Chapter 7: Foreign Market Entry Modes: A Sequentially Embedded Decision Approach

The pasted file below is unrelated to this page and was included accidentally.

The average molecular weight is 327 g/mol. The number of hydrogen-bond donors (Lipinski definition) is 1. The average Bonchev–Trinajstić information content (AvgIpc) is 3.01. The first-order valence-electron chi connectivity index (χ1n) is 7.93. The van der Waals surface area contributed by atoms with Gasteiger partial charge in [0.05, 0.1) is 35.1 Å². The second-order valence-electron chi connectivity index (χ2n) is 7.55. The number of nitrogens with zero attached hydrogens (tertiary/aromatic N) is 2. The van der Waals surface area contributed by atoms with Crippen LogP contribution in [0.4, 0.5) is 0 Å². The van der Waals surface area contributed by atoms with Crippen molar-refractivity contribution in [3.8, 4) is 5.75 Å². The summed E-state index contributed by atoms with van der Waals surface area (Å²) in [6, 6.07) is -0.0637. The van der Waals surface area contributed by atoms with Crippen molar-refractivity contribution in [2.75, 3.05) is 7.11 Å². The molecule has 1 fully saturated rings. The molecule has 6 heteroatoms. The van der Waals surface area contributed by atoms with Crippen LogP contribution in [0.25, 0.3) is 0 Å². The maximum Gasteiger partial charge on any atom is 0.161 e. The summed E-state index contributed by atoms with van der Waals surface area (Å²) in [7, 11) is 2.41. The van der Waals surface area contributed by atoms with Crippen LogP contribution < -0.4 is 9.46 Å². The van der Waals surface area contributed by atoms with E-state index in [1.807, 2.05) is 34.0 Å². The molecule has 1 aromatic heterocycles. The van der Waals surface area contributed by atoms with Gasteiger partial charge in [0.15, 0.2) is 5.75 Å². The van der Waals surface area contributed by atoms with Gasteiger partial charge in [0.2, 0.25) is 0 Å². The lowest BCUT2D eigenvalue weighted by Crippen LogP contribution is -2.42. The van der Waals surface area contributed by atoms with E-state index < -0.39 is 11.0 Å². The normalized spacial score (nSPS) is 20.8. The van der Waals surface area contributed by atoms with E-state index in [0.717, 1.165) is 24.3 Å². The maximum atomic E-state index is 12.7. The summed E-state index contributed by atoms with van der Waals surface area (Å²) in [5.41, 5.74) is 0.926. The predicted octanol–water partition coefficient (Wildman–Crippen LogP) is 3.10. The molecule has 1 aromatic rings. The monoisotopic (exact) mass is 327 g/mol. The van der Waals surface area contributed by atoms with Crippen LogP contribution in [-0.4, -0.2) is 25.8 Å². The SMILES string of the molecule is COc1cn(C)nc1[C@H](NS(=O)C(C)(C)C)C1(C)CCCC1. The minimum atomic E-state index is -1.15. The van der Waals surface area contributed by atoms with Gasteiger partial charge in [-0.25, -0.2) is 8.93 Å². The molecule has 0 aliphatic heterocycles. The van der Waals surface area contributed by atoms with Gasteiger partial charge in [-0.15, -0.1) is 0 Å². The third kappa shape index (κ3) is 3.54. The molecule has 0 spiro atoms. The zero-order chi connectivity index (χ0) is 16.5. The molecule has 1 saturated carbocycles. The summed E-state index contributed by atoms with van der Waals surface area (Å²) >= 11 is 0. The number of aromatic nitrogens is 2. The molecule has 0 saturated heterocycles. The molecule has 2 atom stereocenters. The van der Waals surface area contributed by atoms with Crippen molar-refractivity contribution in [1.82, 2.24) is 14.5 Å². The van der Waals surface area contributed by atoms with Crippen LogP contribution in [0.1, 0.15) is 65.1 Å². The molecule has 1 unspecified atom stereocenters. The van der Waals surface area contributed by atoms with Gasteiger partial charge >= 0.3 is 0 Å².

F. Esra Gençtürk INTRODUCTION Mode of entry into a foreign market has consistently been singled out as a frontier issue in international business research with signiﬁcant consequences for ﬁrms and policy makers (Davidson 1982; Erramilli and Rao 1993; Hill et al. 1990; Root 1987; Wind and Perlmutter 1977). For ﬁrms, entry mode choice is an important strategic decision with far-reaching consequences for competitive advantage and performance. Furthermore, since each mode of foreign market entry involves diﬀerent resource deployment patterns, levels of control, and risk/return tradeoﬀ, ﬁrms’ choice of a particular mode in serving a given host market is diﬃcult to change without considerable loss of time and money (Root 1987). At the macro regulatory level, entry mode of foreign ﬁrms is critical as it determines the degree of foreign involvement in host economies, level of foreign control of local operations, and their level of impact on the local economy. Not surprisingly, there has been considerable research into the patterns, determinants, and consequences of foreign market entry modes. Some researchers have focused on the ownership and control issues implied by various entry modes (e.g. Agarwal and Ramaswami 1992; Anderson and Gatignon 1986; Contractor 1990; Davidson and McFetridge 1984, 1985; Erramilli 1991; Gomes-Casseres 1989; Hennart 1982, 1991; Hennart and Park 1993; Hennart and Reddy 1997). Others have examined the eﬀect of cultural distance and host-country characteristics on the mode of entry (e.g. Cho and Radmanabhan 1995; Davidson and McFetridge 1984, 1985; Gatignon and Anderson 1988; Kogut...
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